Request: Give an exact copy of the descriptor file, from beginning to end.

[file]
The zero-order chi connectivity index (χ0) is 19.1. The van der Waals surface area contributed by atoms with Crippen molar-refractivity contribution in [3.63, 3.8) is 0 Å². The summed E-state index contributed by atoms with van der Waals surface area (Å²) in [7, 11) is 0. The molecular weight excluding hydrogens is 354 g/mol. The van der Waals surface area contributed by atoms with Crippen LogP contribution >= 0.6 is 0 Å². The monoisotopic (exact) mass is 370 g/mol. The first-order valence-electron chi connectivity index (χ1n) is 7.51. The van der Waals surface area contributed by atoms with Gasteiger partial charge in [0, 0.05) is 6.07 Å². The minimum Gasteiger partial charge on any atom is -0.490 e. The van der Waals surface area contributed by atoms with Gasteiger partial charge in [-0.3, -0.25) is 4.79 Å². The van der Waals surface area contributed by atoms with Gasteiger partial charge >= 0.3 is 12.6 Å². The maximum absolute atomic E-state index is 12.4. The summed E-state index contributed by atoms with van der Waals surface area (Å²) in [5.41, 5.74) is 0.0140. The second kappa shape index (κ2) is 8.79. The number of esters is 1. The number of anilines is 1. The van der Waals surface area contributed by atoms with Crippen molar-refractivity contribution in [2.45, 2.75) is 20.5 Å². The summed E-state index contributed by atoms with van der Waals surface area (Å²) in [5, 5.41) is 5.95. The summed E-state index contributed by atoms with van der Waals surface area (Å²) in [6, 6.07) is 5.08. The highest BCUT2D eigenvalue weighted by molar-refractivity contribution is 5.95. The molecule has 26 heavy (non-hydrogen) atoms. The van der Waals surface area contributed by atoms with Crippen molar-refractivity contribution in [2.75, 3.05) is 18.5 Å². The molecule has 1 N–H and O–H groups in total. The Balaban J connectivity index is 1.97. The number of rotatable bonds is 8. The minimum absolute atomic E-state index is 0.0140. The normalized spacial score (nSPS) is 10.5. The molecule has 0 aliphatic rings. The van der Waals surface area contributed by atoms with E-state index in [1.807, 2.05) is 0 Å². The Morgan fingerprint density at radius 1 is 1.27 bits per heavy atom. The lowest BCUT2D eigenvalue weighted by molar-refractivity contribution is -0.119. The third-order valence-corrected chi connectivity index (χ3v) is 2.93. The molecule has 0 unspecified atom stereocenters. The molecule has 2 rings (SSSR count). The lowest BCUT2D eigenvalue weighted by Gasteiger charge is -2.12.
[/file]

The zero-order chi connectivity index (χ0) is 19.1. The van der Waals surface area contributed by atoms with Crippen molar-refractivity contribution in [3.63, 3.8) is 0 Å². The summed E-state index contributed by atoms with van der Waals surface area (Å²) in [7, 11) is 0. The molecular weight excluding hydrogens is 354 g/mol. The van der Waals surface area contributed by atoms with Crippen LogP contribution >= 0.6 is 0 Å². The monoisotopic (exact) mass is 370 g/mol. The first-order valence-electron chi connectivity index (χ1n) is 7.51. The van der Waals surface area contributed by atoms with Gasteiger partial charge in [0, 0.05) is 6.07 Å². The minimum Gasteiger partial charge on any atom is -0.490 e. The van der Waals surface area contributed by atoms with Gasteiger partial charge in [-0.3, -0.25) is 4.79 Å². The van der Waals surface area contributed by atoms with Gasteiger partial charge >= 0.3 is 12.6 Å². The maximum absolute atomic E-state index is 12.4. The summed E-state index contributed by atoms with van der Waals surface area (Å²) in [5.41, 5.74) is 0.0140. The second kappa shape index (κ2) is 8.79. The number of esters is 1. The number of anilines is 1. The van der Waals surface area contributed by atoms with Crippen molar-refractivity contribution in [2.45, 2.75) is 20.5 Å². The summed E-state index contributed by atoms with van der Waals surface area (Å²) in [5, 5.41) is 5.95. The summed E-state index contributed by atoms with van der Waals surface area (Å²) in [6, 6.07) is 5.08. The highest BCUT2D eigenvalue weighted by molar-refractivity contribution is 5.95. The molecule has 26 heavy (non-hydrogen) atoms. The van der Waals surface area contributed by atoms with Crippen molar-refractivity contribution in [2.75, 3.05) is 18.5 Å². The molecule has 1 N–H and O–H groups in total. The Balaban J connectivity index is 1.97. The number of rotatable bonds is 8. The minimum absolute atomic E-state index is 0.0140. The normalized spacial score (nSPS) is 10.5. The molecule has 0 aliphatic rings. The van der Waals surface area contributed by atoms with E-state index in [1.807, 2.05) is 0 Å². The Morgan fingerprint density at radius 1 is 1.27 bits per heavy atom. The lowest BCUT2D eigenvalue weighted by molar-refractivity contribution is -0.119. The third-order valence-corrected chi connectivity index (χ3v) is 2.93. The molecule has 0 unspecified atom stereocenters. The molecule has 2 rings (SSSR count). The lowest BCUT2D eigenvalue weighted by Gasteiger charge is -2.12.